Suggestions for help sending a big mill to Peru? - Page 2
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  1. #21
    Join Date
    Sep 2009
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    barcelona, spain
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    I have been importing and exporting internationally for about 28 years.

    There is zero problem for the OP .. only for the buyer, potentially.

    The OP seller, delivers a package, crate or pallet to the loading dock after he has been 100% paid.
    For about 1-1.5% of value insurance is available for any shipper be it buyer or seller, covering anything they want to buy insurance for.

    The OP seller has been fully paid and insures his risks for 1.5% for "whatever".
    The shipper carries comprehensive insurance overall, and transports the goods to the contracted delivery point.

    At that point the buyer will need to arrange for customs brokerage, and or any final handling or transport.
    And pay a typically tiny customs fee == 0.1% of value, and some customs brokerage 500-1500$ fees, the VAT of typically == 15-20% on top of those.
    It is all on the buyer.
    If the buyer fails to pay, or pick up, nothing burdens the OP/seller.

    His liability ends at his dock at pickup, subject to fraudulent goods.
    He has delivered.

    The OP may want insurance, to guard against any future problems and or claimbacks from ebay.
    Ebay is usually very good, but sometimes not.
    I believe these days ebay has actual people available to answer cases - unlike the past.

    As the US seller I would contact ebay, and then once contact is made send photos, with weight, date via newspaper in photo etc.
    Ask ebay for a pre-ruling to avoid false claims of goods not being as agreed.
    My experiences 40+ were overwhelmingly positive with ebay.

  2. #22
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    Dec 2003
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    UNITED STATES
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    Washington
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    Having exported a machine to South America I can say that we were required to quantify the accuracy of the machine (controller resolution and encoder resolution) such that the machine could not be used for production of high tolerance work required for nuclear proliferation.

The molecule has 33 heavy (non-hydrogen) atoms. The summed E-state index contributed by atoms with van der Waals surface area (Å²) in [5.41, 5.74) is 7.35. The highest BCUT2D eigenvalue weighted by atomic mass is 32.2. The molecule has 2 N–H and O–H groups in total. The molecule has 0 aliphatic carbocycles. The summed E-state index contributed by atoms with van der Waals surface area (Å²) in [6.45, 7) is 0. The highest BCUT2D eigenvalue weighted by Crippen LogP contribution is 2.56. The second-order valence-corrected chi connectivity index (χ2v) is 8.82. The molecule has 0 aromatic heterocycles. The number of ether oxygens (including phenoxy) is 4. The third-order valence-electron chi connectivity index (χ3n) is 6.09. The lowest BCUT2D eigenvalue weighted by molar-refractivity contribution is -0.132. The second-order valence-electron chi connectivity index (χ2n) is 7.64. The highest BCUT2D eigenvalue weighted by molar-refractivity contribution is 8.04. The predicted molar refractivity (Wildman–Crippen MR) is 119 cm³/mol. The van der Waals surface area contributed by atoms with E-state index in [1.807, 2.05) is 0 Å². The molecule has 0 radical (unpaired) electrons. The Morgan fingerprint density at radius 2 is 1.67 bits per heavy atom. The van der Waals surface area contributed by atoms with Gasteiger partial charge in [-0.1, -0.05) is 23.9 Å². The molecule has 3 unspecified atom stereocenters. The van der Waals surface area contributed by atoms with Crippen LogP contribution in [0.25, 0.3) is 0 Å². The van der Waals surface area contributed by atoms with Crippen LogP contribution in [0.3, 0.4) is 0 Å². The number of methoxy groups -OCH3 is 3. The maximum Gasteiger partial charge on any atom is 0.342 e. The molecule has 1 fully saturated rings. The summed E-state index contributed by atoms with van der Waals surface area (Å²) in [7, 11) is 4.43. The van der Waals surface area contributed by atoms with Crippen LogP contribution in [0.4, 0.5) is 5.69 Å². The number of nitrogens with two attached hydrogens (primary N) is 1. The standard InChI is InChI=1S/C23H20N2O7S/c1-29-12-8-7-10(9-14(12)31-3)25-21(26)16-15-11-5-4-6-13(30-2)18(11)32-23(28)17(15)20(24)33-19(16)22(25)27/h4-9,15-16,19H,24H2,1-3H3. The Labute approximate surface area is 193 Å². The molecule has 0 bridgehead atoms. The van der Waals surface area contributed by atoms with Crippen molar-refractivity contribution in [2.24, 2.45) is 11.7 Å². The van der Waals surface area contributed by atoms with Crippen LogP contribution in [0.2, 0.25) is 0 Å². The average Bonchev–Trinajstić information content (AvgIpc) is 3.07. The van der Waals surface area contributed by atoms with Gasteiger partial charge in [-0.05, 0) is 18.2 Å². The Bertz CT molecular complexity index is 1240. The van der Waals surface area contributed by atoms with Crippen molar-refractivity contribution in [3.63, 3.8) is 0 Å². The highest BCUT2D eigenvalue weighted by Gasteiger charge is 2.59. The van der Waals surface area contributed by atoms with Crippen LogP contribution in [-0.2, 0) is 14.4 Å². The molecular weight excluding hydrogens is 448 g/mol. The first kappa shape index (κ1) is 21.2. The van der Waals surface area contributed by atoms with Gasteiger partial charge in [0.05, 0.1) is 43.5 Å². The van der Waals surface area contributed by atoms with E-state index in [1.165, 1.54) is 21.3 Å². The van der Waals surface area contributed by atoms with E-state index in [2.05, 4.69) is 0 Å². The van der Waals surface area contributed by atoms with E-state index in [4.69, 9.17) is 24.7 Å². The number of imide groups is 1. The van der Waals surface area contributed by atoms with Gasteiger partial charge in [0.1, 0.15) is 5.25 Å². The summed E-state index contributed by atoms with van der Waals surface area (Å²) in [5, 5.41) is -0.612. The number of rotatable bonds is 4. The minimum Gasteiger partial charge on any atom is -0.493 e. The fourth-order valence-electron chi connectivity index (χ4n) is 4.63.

Apart from this, the machine export “broker” was a company called “Toolquip” and they took care of everything including shipping container and trucking to the port. We just had to get the machine into the container and fastened to the floor.

  3. #23
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    Mar 2013
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    Cerritos, CA
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    That machine sold for $305 - that’s not worth lifting a finger for, contact the next highest bidder ($300) and sell it to him, your listing did say “local pick-up only - no shipping”

  4. #24
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    Apr 2018
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    Quote Originally Posted by digger doug View Post
    I didn't see if the OP's machine can be loaded into a standard cargo container.
    Doors are 96", if it'll fit that makes life so much easier. Open top is slightly wider but you'd have to crane it in from above, $$$.

    Otherwise it's flat rack and export packing plus nowadays may as well pay the extra $3,000 for vacuum packing. He's not going to get a case built for less than $5000. More likely $7500. Then they will add on "extra charges" like $5000 for taking it across the street to the dock. And then the asshole trucking company tacks on an extra $700 for tarping the machine in transit. I'll go expose that worthless prick in another thread.

    For a $300 mill, it's absolutely not worth the seller's time even to call around. The buyer would be lucky to get it done for under ten grand.

    I should think that would help greatly.
    It does, but usually not enough. You really can't justify shipping a machine that's worth less than $50,000. If a guy has to spend so much on shipping, it's silly to buy a $500 machine. We've done a couple that were small and easy but only for friends, not to make even a nickel on and it was still no fun.

  5. #25
    Join Date
    Mar 2013
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    The buyer should have contacted seller long before bidding.


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